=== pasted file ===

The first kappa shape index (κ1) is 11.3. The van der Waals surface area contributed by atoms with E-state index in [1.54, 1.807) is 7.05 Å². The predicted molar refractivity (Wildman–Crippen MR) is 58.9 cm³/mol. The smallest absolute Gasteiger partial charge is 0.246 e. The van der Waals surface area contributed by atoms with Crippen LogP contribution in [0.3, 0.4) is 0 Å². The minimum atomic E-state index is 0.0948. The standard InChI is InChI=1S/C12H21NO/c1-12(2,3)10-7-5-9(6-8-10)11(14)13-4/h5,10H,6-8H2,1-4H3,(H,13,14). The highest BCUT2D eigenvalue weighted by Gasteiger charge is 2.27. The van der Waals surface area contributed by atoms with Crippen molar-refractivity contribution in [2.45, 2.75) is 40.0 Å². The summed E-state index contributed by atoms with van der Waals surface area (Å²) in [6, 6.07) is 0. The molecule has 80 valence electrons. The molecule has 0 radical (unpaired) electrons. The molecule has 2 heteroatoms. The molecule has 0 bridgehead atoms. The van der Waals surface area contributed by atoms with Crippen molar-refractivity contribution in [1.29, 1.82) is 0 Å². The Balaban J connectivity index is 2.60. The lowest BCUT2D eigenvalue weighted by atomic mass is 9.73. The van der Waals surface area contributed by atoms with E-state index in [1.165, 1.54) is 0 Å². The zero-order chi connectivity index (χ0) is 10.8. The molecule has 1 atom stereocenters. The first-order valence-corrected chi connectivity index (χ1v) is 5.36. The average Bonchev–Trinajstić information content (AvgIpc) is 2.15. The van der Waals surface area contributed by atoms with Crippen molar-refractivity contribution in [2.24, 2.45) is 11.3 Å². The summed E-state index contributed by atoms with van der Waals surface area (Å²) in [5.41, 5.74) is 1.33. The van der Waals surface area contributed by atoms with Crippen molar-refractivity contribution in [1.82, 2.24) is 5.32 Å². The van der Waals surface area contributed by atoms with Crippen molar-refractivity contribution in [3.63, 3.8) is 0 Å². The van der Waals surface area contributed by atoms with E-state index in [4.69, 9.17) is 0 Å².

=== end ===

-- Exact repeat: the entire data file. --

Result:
The first kappa shape index (κ1) is 11.3. The van der Waals surface area contributed by atoms with E-state index in [1.54, 1.807) is 7.05 Å². The predicted molar refractivity (Wildman–Crippen MR) is 58.9 cm³/mol. The smallest absolute Gasteiger partial charge is 0.246 e. The van der Waals surface area contributed by atoms with Crippen LogP contribution in [0.3, 0.4) is 0 Å². The minimum atomic E-state index is 0.0948. The standard InChI is InChI=1S/C12H21NO/c1-12(2,3)10-7-5-9(6-8-10)11(14)13-4/h5,10H,6-8H2,1-4H3,(H,13,14). The highest BCUT2D eigenvalue weighted by Gasteiger charge is 2.27. The van der Waals surface area contributed by atoms with Crippen molar-refractivity contribution in [2.45, 2.75) is 40.0 Å². The summed E-state index contributed by atoms with van der Waals surface area (Å²) in [6, 6.07) is 0. The molecule has 80 valence electrons. The molecule has 0 radical (unpaired) electrons. The molecule has 2 heteroatoms. The molecule has 0 bridgehead atoms. The van der Waals surface area contributed by atoms with Crippen molar-refractivity contribution in [1.29, 1.82) is 0 Å². The Balaban J connectivity index is 2.60. The lowest BCUT2D eigenvalue weighted by atomic mass is 9.73. The van der Waals surface area contributed by atoms with E-state index in [1.165, 1.54) is 0 Å². The zero-order chi connectivity index (χ0) is 10.8. The molecule has 1 atom stereocenters. The first-order valence-corrected chi connectivity index (χ1v) is 5.36. The average Bonchev–Trinajstić information content (AvgIpc) is 2.15. The van der Waals surface area contributed by atoms with Crippen molar-refractivity contribution in [2.24, 2.45) is 11.3 Å². The summed E-state index contributed by atoms with van der Waals surface area (Å²) in [5.41, 5.74) is 1.33. The van der Waals surface area contributed by atoms with Crippen molar-refractivity contribution in [1.82, 2.24) is 5.32 Å². The van der Waals surface area contributed by atoms with Crippen molar-refractivity contribution in [3.63, 3.8) is 0 Å². The van der Waals surface area contributed by atoms with E-state index in [4.69, 9.17) is 0 Å².